Pancreatic cancer is still one of the deadliest forms of cancer. It has a higher percentage of fatalities than any other similar disease.
At present, there is a 20-percent survival rate at the end of the first year, and only seven percent will survive the five-year mark. Taking steps to prevent the disease is more effective than seeking treatment after it has developed.
The Reason for Low Survival Rates
When pancreatic cancer is discovered, it is usually too late. It is nearly painless in the early stages, and there are few symptoms at this point. By the time symptoms appear, it has already spread significantly, and then it is too late to cure it. This year, it is estimated that there will be over 56,000 new cases in America and almost 46,000 deaths from the disease.
Lack of Tools for Screening
One of the reasons for detecting this disease so late is that there are no tools yet that can be used to effectively screen for it. Testing may be given to people who are known to be at high risk for this disease (genetic or family history) using ultrasound or MRI. Research is currently being conducted to find new ways to detect it.
Even when the disease can be treated, only ten percent will survive the five-year mark. If the tumor can be completely removed, the survival rate may increase to 20 to 35 percent.
While the early stages may be almost symptomless, several symptoms will be observed in the advanced stages. They may include the following:
- Abdominal pain
- Nausea and vomiting
- Weight loss
- Back pain
- Change in bowel habits
- New onset diabetes
- Blood clots
- Lethargy and fatigue
Reducing Your Risk of Cancer
Some of the factors of pancreatic cancer are known. Despite this, there is no sure way to reduce your risk. The best thing you can do is eliminate those things in your life that are most likely to increase your risk of pancreatic cancer and many other health problems, too.
Those risk factors include:
- Smoking – This is one of the biggest risk factors for this type of cancer. It has been identified as the cause in 25 percent of the cases. It is also known to cause many other types of diseases. Quitting smoking altogether will lower your risk over time.
- Maintain a Healthy Weight – Losing weight can be achieved rather easily by eating a healthy diet consisting of more fruits and vegetables than what most people eat. Eating poultry and fish is also better than red meat. Being overweight increases your risk by 20 to 50 percent, as well as your risk for other similar diseases.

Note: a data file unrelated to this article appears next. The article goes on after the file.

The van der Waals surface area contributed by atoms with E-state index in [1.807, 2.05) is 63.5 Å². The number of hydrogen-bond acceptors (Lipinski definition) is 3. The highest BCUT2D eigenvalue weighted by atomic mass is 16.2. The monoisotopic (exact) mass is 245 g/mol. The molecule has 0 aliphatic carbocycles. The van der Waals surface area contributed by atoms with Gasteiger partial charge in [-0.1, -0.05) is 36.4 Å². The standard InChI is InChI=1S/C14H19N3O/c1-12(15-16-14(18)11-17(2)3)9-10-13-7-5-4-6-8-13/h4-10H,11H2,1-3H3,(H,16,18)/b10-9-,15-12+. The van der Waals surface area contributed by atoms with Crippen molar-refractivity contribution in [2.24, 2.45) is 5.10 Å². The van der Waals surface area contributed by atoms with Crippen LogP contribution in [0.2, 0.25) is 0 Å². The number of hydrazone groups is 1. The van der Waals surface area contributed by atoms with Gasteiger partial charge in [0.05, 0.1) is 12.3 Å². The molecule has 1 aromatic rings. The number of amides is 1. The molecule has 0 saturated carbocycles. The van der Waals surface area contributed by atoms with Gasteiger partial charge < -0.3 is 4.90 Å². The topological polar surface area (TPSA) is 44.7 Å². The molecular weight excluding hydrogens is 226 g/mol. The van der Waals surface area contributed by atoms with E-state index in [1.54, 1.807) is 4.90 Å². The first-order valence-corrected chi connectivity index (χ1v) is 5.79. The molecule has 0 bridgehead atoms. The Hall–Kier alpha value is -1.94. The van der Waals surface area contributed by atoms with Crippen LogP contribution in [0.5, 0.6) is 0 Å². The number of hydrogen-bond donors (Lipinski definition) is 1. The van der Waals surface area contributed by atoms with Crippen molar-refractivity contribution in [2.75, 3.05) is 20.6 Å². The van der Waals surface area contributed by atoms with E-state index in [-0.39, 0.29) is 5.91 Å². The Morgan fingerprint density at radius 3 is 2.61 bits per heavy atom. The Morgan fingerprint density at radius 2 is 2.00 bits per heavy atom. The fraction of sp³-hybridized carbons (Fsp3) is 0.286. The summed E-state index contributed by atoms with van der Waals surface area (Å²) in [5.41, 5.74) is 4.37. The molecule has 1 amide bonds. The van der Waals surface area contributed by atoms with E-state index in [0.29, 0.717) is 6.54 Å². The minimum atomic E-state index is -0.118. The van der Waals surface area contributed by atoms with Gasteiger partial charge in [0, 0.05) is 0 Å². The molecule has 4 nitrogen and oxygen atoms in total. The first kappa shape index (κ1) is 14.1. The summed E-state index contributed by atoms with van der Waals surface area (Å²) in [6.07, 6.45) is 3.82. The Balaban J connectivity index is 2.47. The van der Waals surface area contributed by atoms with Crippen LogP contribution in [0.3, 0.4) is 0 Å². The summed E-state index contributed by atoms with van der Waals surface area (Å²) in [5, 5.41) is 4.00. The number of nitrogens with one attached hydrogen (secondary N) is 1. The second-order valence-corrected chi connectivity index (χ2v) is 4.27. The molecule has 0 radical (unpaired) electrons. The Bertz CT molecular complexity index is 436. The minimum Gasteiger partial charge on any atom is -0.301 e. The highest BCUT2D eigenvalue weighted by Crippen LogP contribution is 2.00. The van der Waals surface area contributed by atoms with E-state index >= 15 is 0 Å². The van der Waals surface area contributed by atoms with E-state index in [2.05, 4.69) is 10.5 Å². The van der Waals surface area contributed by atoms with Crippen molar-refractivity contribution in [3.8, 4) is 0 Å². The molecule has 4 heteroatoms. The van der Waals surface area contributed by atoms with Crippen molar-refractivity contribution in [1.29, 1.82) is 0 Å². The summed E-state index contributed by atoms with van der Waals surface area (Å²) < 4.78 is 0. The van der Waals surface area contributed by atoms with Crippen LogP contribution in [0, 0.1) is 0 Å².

- Control Diabetes – Type II diabetes is responsible for a two-fold increase in pancreatic, kidney, breast, colorectal and bladder cancers.
- Exercise Regularly – Getting regular exercise will help control diabetes and prevent weight gain. This is believed to help reduce your risk because it decreases insulin resistance, DNA damage and body weight.
- Reduce Alcohol Consumption – Whether or not alcohol is a risk factor is not certain. What is known is that it does lead to chronic pancreatitis, and this problem is a known factor of this disease.
- Age is also a risk, but there is nothing you can do about that. Nearly all patients are over 45, and 71 is the average age.
Treatment for this disease will vary based on how far it has progressed. Scans and other tests may only partly reveal how far it has spread. This means doctors may go in to perform surgery and then discover that it has spread further than they had thought. If that happens, they will likely only take part of it out and leave the rest because it would be more dangerous to remove it.
Surgery is generally the first form of treatment, but each treatment will depend on your health. Radiation and chemotherapy may follow, or you may be recommended special treatments such as immunotherapy or targeted therapy.
Because pancreatic cancer is more likely as you get older, it is important to start reducing your risk as soon as possible. Much is still unknown about it, but playing it as safe as possible may help you to avoid it.